A team of UT Dallas bioengineers has developed a rapid test for viruses that delivers results as accurate as lab tests within 30 minutes—and they’ve launched a new company to commercialize it.
The test is 150 times more accurate than traditional rapid tests and matches the accuracy of polymerase chain reaction (PCR) tests, the team says.
Dr. Zhenpeng Qin, associate professor of mechanical engineering, mechanical engineering doctoral student Yaning Liu, and Dr. Haihang Ye, research associate in mechanical engineering, are part of the team that developed the method, called DIgitAl plasMONic nanobubble Detection (DIAMOND).
While the current study focused on respiratory syncytial virus (RSV), Dr. Qin says the tech can be applied to other viruses, such as those that cause COVID-19 and the flu. Researchers also plan to use the platform to identify cancer biomarkers.
‘We should be able to save lives’
DIAMOND works by attaching gold nanoparticles to antibodies against the virus being tested. These combination molecules are then mixed with a patient’s nasal swab sample. If the sample contains a virus, the antibodies labeled with gold nanoparticles will bind with proteins on the virus’s surface.
“If we can detect pathogens earlier, we should be able to save lives,” said Dr. Ye, a co-corresponding author of the study, in a statement. “Our detection is quick, accurate and sensitive.”
The team believes their new strategy paves the way for much faster results than PCR tests, which often take a day or more to reveal results—as countless millions of us know from the last two years of COVID-19 testing.
Key benefits of the tests include the fact that they’re “inexpensive and do not require complex liquid handling or extensive sample preparation.”
Like sending a bag through a security checkpoint
Ye compared the test’s process to sending luggage down an airport’s security conveyer belt.
“When bags go through the checkpoint, a scanner will image what’s inside of the bag, and if there’s anything suspicious, there’s an alert,” Ye said in the statement. “That’s what we’re doing with this technology. We use two lasers: one to scan the sample and one to tell us whether there’s a virus inside.”
The first laser activates the gold nanoparticles, which expand when they absorb the laser’s energy. If they expand strongly enough, the nanoparticle will boil the surrounding water, generating vapor bubbles. The size of the nanobubbles determines the test result—with large nanobubbles signaling presence of a virus.
Launching Avsana Labs to commercialize the tech
Qin published the team’s study online March 30 in Nature Communications. He and his team in the Erik Jonsson School of Engineering and Computer Science have launched a new company, Avsana Labs, to commercialize the tech through the university’s Venture Development Center.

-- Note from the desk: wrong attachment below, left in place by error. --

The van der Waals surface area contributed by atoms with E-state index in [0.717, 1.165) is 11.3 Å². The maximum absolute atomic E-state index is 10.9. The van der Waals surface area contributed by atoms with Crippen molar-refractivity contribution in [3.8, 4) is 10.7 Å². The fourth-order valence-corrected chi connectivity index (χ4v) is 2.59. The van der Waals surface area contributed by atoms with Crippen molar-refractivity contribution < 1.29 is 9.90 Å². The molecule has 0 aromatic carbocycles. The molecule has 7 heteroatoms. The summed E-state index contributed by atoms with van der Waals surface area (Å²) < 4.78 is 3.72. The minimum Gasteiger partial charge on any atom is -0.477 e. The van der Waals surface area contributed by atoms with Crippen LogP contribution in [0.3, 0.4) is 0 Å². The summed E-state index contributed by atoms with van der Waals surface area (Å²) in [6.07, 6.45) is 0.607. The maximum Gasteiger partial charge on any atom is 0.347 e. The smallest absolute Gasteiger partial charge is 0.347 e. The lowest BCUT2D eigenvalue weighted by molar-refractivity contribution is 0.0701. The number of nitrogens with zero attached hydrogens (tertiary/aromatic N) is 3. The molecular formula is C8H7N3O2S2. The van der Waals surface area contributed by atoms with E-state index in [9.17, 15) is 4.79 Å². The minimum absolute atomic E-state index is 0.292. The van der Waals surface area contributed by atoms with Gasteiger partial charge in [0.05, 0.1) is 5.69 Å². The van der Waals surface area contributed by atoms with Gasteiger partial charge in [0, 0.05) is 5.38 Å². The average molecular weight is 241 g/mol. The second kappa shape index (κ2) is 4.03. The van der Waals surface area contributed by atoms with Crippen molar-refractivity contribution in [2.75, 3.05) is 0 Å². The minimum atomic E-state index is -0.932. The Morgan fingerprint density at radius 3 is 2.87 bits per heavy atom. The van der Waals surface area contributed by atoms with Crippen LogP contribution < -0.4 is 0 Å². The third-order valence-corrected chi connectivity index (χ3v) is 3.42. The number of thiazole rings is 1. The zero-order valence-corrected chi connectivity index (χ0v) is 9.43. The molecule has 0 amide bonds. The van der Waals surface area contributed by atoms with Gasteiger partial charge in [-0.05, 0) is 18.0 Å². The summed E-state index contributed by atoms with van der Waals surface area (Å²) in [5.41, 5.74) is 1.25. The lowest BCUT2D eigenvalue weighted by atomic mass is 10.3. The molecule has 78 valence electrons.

The technology would require FDA approval before it could be publicly available, after which researchers would bring it to hospitals, labs, drive-thru pharmacies and—eventually—home tests.
Avsana and Dr. Qin won the grand prize at MassChallenge
While Avsana Labs works to commercialize the tech, researchers will continue to improve the platform and expand its applications, the team says.
Avsana and Qin, the company’s president, won the grand prize in the MassChallenge North Texas pitch competition in January, receiving $10,000 to help commercialize the tech.
Nearly $3 million in grants, plus collaborators’ assistance
To support the research behind the breakthrough, Qin received $2.5 million in grants over five years from the NIH’s National Institute of Allergy and Infectious Diseases, as well as a $293,000 grant from the Department of Defense’s Congressionally Directed Medical Research Programs.
Other UT Dallas contributors to the Nature Communications study included Chen Xie, mechanical engineering doctoral student, and Peiyuan Kang PhD ’20, who’s now a researcher at Harvard Medical School. The research included collaborators from UT Southwestern Medical Center: pediatric research scientist Dr. HoangDinh Huynh and Dr. Jeffrey S. Kahn, chief of pediatric infectious disease.
In addition, a team of UT Dallas engineering students contributed to the device through UTDesign Capstone, a Jonsson School engineering and computer science program.
UT Dallas has filed a provisional patent on the technology, and Qin and Kahn hold equity interest in Avsana Labs, the university said.
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